1. I have no idea how humans organise these social get togethers and connections, I have spent my life permanently off to one side, watching! My own social skills are limited to being able to follow the basic conventions; getting dressed reasonably appropriately, not saying aloud what I am really thinking when in a crowd, using my knife and fork only for the purposes of eating (my own) food from my own plate, that sort of thing. The hows, wheres and whyfores of the easy and full social lives of the (seething, milling, madding) masses have eluded me since birth! I shall go to my grave still puzzled by the mechanics of becoming involved in social human interaction, which is a long way of mis-quoting Jona Lewie; I can’t find my way even into the kitchen at parties! 😉

      Liked by 3 people

      1. I consider it a win if I accept the invitation and it’s like being a Decathalon Winner if I actually attend the party. Any kind of normal behavior at the party is out of the equation. 😀

        Liked by 2 people

      2. Ah, Sir! You would fit right in with our Book and Wine Drinking Club. We, too, have lived lives as outcasts, more or less. I grew up the nerd, interested in physics and the maths, not a part of any clique or group outside a bunch of boys who carried pocket protectors. Other members are outsiders, too. One has her art, and finds little time for developing friendships. I stumbled onto her when I worked on her website SEO and we shared our first glass. Another is a neighbor I met while walking one day. We passed one another for over two years with only a bit of a “hello” and “goodbye.” It was only one day when we were heading in the same direction on foot that we actually chatted and discovered that we both had always been on the sidelines socially. Another was a librarian I met in the library. Again, she was a bit of a loner as I discovered while checking out a book. And, Diana, dear Diana, who the hell knows what she’s about? But, if she has time for a bunch of ladies, all old enough to be her mother, we could not cast her aside.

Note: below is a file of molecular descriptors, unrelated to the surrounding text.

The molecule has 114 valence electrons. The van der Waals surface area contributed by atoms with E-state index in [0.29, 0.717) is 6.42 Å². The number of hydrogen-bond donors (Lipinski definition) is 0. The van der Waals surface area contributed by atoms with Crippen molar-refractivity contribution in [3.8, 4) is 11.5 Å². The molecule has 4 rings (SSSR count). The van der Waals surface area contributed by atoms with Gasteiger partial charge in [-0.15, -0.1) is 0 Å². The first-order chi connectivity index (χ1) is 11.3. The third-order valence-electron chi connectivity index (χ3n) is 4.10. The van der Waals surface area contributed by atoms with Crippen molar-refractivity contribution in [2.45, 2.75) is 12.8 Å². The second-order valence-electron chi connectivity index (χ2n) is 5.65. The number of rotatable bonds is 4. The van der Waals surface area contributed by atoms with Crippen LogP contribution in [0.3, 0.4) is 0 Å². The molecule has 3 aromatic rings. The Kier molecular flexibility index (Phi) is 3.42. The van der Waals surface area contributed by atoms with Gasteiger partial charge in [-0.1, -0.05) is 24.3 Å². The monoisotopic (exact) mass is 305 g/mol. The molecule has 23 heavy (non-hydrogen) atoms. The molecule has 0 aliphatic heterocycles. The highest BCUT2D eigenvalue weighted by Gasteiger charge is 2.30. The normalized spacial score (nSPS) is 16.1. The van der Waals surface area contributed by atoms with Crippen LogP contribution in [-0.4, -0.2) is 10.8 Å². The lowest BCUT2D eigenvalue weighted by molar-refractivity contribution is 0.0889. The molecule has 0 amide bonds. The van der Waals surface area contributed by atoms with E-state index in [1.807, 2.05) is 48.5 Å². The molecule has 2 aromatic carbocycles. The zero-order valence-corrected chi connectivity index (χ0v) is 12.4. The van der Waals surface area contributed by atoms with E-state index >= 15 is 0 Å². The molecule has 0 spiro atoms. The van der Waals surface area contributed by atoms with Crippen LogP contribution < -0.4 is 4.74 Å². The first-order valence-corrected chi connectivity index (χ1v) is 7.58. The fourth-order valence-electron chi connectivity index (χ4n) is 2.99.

About our dress and manners. Forget it. We come as we are (just look at us!) And, manners? We order our fare and eat like bad children picking from one another’s plates. Actually, I think our authenticity is what attracts others to wander by our table and occasionally take a seat. We are who we are, and that’s all we are. Luckily, none of us have a care about what others may think or say… a bunch of old misfits who love to laugh and chat while enjoying a glass and sharing a book.

        In case, you ever lose your course and wander to the States, you will always be welcomed to pull up a seat at our table.

        Liked by 1 person

  3. Well, sir, The Book and Wine Drinking Club was given legitimacy when we drafted Margaret, a retired librarian. We are all readers so it fits, although on certain nights our priorities do flip flop. I thank you for providing so many laughs when I read the book in private that I had no choice but to share it with my partners in wine. Thank you for the interview and the laughs. I still say you are a national treasure.

    Liked by 2 people

    1. I have always wondered about the nature of the party when a librarian retires – I picture it as a room full of temporary inebriates, all shushing one another!

      I am mightily glad to have spread a giggle or two. 🙂